Select an appropriate rehabilitation strategy.
These steps ensure there is an agreement on the need for a rational and
objective process to ensure that funds are efficiently used for pavement
improvements. Garber and Hoel (2009) further stated that the step utilizes a
computer-driven protocol called the pavement management system that
consists of the following components:
Pavement condition survey,
Database containing all related pavement information,
Analysis scheme,
Decision criteria, and
Implementation procedures. (Pavement interactive; Shahin and
Walther, 1990; Al-Hallaq, 2004)
The benefits of pavement maintenance management system instead of
using engineering experience and judgment alone includes (Al-Hallaq, 2004):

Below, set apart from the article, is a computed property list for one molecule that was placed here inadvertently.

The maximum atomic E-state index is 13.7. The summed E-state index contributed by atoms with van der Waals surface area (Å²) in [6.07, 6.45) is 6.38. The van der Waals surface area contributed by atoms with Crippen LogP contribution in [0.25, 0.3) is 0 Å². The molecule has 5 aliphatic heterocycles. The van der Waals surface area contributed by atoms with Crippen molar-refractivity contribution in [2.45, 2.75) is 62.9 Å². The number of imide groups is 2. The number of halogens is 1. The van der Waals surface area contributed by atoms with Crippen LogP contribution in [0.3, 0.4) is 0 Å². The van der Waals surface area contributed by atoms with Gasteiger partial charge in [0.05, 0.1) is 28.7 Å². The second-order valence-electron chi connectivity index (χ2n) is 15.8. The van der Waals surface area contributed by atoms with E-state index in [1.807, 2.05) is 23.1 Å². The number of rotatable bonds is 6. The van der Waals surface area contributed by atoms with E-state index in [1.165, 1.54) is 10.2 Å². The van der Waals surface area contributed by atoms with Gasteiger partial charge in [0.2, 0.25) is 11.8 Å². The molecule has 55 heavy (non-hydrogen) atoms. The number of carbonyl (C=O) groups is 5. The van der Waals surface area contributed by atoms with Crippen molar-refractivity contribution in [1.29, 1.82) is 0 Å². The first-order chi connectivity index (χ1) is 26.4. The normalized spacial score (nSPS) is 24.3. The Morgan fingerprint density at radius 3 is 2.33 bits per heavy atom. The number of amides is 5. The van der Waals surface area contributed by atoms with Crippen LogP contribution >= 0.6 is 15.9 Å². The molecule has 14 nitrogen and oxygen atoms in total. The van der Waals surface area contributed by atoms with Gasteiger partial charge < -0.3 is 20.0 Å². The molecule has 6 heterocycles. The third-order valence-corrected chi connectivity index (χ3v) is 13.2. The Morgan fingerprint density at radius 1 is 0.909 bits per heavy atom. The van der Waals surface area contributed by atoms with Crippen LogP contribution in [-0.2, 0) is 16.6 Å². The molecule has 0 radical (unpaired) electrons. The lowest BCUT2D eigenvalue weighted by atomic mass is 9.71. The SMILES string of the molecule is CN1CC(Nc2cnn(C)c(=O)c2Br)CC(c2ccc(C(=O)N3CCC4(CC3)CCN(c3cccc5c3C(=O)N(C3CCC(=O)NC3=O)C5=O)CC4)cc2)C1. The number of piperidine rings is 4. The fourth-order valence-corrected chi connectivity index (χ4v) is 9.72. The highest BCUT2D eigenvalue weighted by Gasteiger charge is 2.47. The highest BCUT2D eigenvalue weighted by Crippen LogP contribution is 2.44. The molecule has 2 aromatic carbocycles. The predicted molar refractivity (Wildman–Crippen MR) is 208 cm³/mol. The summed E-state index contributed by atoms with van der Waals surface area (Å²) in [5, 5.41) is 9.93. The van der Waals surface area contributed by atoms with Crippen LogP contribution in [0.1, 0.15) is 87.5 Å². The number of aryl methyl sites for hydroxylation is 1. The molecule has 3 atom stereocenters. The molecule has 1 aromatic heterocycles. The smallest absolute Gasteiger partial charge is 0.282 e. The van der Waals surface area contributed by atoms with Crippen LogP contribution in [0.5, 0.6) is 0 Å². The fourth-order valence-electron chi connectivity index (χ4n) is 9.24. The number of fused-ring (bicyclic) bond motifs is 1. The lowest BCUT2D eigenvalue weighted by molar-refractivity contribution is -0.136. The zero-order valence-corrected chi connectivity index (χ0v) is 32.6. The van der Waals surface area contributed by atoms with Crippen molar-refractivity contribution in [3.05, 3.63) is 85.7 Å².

provide an inventory of
pavements that includes data on
location, type of
pavement, functional classification, mileage,
pavement area, etc.
provide a comprehensive database containing information relating
to pavement condition, traffic levels, construction, maintenance
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Pavement Analysis and Design (CVT 809)

This

and
rehabilitation
histories,
and
any additional quantifiable
information that may be needed or specified.
show the current condition of the pavement network based on
systematic and sound engineering procedures for obtaining objective
pavement condition information.
help to predict the projected condition of the network over time,
as a function of the funds available to make improvements.
define an estimated budget required to bring the total roadway
network from its current condition to desired condition level s.
define estimated budgets to maintain a roadway network at
specific levels of performance for multiple years, depending on
the level of sophistication included in the system.
provide specific programs and proposed budgets for single or
multi -year programming cycles.
list ways to prioritize expenditures when funding is less than